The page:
Going to New Orleans in 2009, we saw a city that had been virtually destroyed rebuilding itself. Resilience and the human spirit were on display. And we saw our industry bend – but not break – in the aftermath of the financial hurricane of the previous year. By 2011, it seemed that like New Orleans, the specialty graphics industry was well on the mend from the recent disasters. There have been a few more shows since then, each seemingly busier than the last.
And so we prepare to head back to Atlanta. Aside from the lack of cheap NHL hockey – which is an oxymoron to a Canadian like me – some really great things are happening this year. I can only speak from the screen-printing side, but one of the neatest announcements from SGIA is a new scholarship program for post-secondary students. Supported by donations from endowment investors and industry leaders, the new program will award $2000 to five student recipients attending SGIA Educator Member universities. Applicants will complete a rigorous application process, with winners selected by the SGIA Education Committee. Deadline for entries will be in April of 2016; more information will be available at the SGIA booth if you know a deserving student and want to be sure they are considered.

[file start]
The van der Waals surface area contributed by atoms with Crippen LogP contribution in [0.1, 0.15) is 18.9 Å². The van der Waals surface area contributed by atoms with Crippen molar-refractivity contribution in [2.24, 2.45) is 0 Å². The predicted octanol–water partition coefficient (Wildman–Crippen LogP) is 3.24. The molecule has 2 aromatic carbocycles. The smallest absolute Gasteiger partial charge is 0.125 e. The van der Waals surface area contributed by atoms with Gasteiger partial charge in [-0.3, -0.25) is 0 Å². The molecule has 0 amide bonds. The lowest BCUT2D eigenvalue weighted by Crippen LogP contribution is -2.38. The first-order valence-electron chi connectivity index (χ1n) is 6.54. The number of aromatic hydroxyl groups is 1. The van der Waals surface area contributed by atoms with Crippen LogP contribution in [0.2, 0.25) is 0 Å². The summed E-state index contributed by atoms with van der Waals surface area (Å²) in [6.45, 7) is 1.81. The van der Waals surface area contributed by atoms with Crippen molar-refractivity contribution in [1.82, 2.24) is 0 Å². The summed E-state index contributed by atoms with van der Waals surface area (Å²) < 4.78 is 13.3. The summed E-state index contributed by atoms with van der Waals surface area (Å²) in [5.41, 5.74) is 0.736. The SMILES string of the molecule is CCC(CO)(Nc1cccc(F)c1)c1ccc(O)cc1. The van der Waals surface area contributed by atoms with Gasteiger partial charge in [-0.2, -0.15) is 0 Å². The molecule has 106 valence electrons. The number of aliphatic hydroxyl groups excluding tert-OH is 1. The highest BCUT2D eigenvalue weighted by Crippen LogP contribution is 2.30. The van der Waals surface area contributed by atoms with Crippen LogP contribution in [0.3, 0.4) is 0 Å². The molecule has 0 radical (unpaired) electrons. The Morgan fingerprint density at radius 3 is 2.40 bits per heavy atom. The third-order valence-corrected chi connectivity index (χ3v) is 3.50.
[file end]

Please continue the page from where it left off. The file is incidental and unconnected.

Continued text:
Speaking of education, another innovation you will see in Atlanta is Educator’s Row. Remember the last time you had an opening and complained about how you can’t find decent employees? Well, take a stroll down this new aisle and you just might find your next worker. The list of schools is impressive, with a few more to be added: Cal Poly State University; Clemson University; Georgia Institute of Technology, Georgia Southern University; Philadelphia University; Rochester Institute of Technology; Southern Crescent Technical College; and University of Massachusetts Lowell.
Specialty printing businesses are becoming more dependent on skilled workers capable of using communication technologies to interact with customers, process orders, and chase new market opportunities. And many of them are hiring. Maybe we’ll remember the 2015 SGIA show as a time that a lot of new talent and ideas came into our industry.
Watch Jay Busselle, Adrienne Palmer, and Jeremy Picker dive deep into DTG printing data, popular styles, and opportunities.
Apparel Decoration Trends for 2021 Part Two
Jay Busselle, marketing director, Equipment Zone, interviews two experts in apparel decoration trends: Adrienne Palmer, editor-in-chief of Screen Printing magazine, and Jeremy Picker, creative director and CEO of AMB3R Creative and Screen Printing Editorial Advisory Board member. Both share their insights on decoration trends, apparel styles, and some powerful data for DTG printing. Plus, Picker gives an exclusive look at his 2021 trend report. This is a follow-up webinar to Equipment Zone’s DTG Training Academy virtual event.